• There is a commitment to ensure that investors in hedge funds should "receive not only sufficient but also relevant and comparable information" akin to the simplified prospectus/fact sheet for UCITS products. There is some sense in this if you want to sell to the non-sophisticated investor, and it would certainly make the job easier for those of us who spend all day writing or reviewing prospectuses, but for the time being direct sales to non-sophisticated investors are prohibited throughout Europe and we should let funds explain their proposition in their own way. To paraphrase Voltaire (although he might not have been talking about hedge funds at the time), you might not like what someone says but you ought to defend his right to say it. In any case, there are already lots of laws around that will have investors gunning for funds, directors, managers and everything else that moves if what is, or is not, written in the prospectus is wrong.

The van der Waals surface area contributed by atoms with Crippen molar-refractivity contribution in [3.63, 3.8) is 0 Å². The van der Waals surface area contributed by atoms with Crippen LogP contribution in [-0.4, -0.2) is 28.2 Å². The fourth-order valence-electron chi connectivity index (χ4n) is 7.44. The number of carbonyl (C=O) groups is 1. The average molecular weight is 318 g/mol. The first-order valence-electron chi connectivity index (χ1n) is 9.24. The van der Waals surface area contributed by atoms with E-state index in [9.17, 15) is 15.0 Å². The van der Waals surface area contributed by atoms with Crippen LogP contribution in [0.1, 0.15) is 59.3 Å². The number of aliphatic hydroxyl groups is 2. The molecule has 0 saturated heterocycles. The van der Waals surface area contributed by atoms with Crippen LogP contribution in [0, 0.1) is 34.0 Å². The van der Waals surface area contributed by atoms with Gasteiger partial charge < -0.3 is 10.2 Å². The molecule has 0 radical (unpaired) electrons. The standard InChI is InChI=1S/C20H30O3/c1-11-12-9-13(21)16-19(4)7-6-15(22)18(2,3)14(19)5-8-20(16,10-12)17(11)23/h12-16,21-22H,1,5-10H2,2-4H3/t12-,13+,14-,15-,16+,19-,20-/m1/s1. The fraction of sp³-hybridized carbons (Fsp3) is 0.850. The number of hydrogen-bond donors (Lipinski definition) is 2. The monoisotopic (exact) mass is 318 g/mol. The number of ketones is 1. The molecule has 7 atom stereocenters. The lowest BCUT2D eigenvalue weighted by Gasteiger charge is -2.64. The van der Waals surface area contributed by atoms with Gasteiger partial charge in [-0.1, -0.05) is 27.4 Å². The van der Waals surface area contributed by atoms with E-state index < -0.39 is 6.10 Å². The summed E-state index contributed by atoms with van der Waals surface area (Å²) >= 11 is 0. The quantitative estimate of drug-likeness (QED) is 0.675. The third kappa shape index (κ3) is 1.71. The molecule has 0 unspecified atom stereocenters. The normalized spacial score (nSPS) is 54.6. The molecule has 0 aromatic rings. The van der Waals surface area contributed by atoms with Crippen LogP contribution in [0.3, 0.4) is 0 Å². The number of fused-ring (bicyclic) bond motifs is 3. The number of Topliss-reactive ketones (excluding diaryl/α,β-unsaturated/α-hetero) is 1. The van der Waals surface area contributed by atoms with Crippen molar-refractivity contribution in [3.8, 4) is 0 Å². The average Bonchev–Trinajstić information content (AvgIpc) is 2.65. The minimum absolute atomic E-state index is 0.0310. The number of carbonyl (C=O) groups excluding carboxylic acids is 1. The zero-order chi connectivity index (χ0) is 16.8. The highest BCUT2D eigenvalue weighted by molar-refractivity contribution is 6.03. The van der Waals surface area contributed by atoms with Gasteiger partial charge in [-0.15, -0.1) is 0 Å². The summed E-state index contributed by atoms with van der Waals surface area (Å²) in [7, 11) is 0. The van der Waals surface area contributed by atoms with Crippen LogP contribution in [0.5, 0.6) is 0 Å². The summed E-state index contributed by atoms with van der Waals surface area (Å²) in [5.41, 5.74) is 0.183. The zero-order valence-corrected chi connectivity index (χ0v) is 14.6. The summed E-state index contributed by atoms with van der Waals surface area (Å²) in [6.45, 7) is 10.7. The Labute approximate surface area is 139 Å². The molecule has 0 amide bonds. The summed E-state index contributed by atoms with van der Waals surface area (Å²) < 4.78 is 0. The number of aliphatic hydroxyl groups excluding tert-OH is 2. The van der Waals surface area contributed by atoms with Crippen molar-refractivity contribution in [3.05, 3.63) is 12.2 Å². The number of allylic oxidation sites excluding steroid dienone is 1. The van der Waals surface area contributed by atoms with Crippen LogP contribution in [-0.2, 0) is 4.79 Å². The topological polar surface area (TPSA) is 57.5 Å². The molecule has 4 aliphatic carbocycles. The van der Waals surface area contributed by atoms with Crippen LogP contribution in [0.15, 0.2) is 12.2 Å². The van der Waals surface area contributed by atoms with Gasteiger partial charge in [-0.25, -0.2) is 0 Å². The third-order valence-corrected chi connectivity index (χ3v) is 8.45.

• An upper limit is proposed on the use of leverage by hedge funds. Here we see the European Parliament returning to the devil they know – let's call it the UCITs model – and recharacterising hedge funds into a format that is, to them, more palatable and recognisable. In doing so, they make it impossible for many of the hedge funds they would like to regulate even to consider operating in Europe.
  • Conflicts of interest, a hot topic everywhere at the moment, are dealt with perfunctorily by suggesting that this is something that needs to be looked at and wondering whether increased capital adequacy requirements and effective information barriers for prime brokers might deal with the issue.

In a nutshell, the draft report, which its authors claim will assist in producing a "coherent approach", does exactly the opposite. It comes at a bad time too. Hedge fund managers are already wrestling with measures that seem designed to drive them out of Europe. On June 25 2008, MEPs will vote on the draft report and will consider a mountain of proposed amendments to it with a view to deciding on the proposal to make European regulation of hedge funds a reality by the end of the year.

Thomas Hardy wrote a poem about the Titanic, "The Convergence of the Twain". The poem threw up the image of an iceberg forming all the while that the Titanic was being built. The risk for hedge funds and their managers is that this draft report is the tip of the iceberg.

Mark Brady is a Partner at law firm Eversheds